Verse > Anthologies > T. H. Ward, ed. > The English Poets > Vol. V. Browning to Rupert Brooke
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Thomas Humphry Ward, ed.  The English Poets.  1880–1918.
Vol. V. Browning to Rupert Brooke
 
If This Were Faith
By Robert Louis Stevenson (1850–1894)
 
GOD, if this were enough,
That I see things here to the buff
And up to the buttocks in mire;
That I ask nor hope nor hire,
Nut in the husk,        5
Nor dawn beyond the dusk,
Nor life beyond death:
God, if this were faith?
 
Having felt Thy wind in my face
Spit sorrow and disgrace,        10
Having seen Thine evil doom
In Golgotha and Khartoum,
And the brutes, the work of Thine hands,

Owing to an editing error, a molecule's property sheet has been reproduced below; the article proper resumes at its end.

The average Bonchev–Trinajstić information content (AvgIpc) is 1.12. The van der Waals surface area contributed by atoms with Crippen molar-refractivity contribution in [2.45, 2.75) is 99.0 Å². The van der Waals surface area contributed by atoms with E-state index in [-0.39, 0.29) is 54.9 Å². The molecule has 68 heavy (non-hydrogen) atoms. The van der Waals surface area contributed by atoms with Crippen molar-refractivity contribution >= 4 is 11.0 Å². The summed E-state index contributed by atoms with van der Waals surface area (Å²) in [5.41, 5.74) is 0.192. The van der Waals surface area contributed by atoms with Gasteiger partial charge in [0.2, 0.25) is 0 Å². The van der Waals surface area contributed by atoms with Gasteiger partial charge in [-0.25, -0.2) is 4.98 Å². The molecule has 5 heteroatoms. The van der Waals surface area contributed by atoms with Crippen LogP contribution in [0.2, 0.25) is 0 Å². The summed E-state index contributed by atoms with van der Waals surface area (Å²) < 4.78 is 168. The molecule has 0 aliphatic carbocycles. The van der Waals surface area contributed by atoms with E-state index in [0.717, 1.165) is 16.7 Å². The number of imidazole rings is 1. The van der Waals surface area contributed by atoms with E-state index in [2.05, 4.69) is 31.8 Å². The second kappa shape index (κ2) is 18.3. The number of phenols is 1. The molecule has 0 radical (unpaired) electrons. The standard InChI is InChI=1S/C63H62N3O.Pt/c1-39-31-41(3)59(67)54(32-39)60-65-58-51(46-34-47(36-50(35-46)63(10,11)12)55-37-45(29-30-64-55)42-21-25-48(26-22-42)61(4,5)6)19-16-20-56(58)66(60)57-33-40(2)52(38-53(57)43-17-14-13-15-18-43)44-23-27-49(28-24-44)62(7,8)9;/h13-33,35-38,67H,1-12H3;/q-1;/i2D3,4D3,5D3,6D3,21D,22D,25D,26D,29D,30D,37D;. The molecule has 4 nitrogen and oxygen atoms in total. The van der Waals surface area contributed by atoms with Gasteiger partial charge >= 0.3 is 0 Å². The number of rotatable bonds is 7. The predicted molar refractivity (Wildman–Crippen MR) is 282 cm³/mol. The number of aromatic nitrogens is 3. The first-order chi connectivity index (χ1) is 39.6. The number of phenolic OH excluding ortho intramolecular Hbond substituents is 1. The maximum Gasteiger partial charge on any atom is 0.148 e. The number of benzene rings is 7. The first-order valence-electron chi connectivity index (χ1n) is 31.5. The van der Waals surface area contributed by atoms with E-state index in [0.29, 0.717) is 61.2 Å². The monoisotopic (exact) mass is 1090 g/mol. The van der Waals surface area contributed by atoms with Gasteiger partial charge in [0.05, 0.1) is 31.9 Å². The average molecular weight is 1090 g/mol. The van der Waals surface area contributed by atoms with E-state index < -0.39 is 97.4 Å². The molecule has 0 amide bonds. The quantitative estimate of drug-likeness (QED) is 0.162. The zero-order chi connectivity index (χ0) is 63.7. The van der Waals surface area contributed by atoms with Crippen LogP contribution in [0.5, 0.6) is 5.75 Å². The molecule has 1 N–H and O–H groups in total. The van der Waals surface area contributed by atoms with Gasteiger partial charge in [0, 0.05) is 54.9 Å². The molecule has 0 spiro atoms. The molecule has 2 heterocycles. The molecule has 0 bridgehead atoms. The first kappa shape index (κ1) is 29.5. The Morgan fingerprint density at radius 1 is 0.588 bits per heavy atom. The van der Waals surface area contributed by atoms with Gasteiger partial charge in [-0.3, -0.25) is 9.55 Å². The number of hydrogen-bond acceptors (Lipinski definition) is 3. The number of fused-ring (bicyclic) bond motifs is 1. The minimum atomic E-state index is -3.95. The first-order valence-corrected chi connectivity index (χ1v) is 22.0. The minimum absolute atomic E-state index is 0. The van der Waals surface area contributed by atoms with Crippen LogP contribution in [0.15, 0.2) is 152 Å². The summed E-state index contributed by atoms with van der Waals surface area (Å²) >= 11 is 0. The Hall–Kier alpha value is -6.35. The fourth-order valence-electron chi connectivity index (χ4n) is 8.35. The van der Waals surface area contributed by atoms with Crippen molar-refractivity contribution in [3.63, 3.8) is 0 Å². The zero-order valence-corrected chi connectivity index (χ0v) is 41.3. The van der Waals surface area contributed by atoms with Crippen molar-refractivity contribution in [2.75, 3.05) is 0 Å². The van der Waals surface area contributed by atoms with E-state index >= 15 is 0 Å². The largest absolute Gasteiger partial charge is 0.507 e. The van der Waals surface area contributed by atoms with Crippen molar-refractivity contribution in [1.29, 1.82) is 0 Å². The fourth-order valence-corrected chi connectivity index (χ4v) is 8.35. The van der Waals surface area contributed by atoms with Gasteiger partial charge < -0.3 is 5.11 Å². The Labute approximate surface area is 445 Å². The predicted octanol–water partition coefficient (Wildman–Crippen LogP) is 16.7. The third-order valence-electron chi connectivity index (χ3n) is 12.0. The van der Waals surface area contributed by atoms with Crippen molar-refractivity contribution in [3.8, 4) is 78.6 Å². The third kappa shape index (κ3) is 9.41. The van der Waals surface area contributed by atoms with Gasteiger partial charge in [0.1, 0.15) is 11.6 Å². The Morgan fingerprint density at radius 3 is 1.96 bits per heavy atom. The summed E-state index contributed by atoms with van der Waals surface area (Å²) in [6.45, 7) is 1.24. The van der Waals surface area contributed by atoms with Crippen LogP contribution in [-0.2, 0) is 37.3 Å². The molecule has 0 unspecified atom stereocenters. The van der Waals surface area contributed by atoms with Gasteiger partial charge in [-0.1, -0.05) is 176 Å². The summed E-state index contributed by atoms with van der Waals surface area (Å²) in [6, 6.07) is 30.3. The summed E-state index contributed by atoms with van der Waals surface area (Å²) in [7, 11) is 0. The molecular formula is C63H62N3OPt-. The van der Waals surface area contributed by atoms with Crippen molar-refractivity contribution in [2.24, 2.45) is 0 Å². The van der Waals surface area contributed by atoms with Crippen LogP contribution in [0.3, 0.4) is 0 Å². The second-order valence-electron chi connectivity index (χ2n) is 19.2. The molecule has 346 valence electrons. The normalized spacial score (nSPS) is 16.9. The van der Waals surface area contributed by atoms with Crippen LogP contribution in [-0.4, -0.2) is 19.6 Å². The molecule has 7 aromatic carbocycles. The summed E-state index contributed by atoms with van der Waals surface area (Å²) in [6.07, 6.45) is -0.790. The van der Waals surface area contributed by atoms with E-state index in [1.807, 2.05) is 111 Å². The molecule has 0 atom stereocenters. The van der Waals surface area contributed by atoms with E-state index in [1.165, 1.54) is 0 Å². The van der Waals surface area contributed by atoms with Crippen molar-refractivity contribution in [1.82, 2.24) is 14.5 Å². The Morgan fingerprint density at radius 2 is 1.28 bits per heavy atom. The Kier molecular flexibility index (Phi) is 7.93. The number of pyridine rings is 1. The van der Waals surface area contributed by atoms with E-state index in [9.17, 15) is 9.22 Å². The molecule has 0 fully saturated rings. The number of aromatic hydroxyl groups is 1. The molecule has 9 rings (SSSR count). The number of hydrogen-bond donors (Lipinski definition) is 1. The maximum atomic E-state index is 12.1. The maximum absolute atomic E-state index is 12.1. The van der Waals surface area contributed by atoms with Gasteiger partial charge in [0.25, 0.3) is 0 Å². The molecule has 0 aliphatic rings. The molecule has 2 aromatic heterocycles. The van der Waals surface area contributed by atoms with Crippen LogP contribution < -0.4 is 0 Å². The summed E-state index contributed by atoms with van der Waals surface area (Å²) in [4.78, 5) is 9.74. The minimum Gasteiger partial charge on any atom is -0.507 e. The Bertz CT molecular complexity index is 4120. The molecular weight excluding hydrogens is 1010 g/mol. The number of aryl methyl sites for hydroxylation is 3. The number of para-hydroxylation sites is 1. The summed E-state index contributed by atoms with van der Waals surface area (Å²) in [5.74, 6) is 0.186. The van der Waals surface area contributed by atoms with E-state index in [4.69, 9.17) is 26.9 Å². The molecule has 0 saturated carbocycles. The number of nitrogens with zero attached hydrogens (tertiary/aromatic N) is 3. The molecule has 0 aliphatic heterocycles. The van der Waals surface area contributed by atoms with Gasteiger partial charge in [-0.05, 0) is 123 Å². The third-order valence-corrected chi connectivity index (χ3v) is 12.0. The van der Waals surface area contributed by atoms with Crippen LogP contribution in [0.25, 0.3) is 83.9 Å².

Fill with injustice lands
And stain with blood the sea:        15
If still in my veins the glee
Of the black night and the sun
And the lost battle, run:
If, an adept,
The iniquitous lists I still accept        20
With joy, and joy to endure and be withstood,
And still to battle and perish for a dream of good:
God, if that were enough?
 
If to feel in the ink of the slough,
And the sink of the mire,        25
Veins of glory and fire
Run through and transpierce and transpire,
And a secret purpose of glory in every part.
And the answering glory of battle fill my heart;
To thrill with the joy of girded men,        30
To go on for ever and fail and go on again.
And be mauled to the earth and arise,
And contend for the shade of a word and a thing not seen with the eyes:
With the half of a broken hope for a pillow at night
That somehow the right is the right        35
And the smooth shall bloom from the rough:
Lord, if that were enough?
 
 
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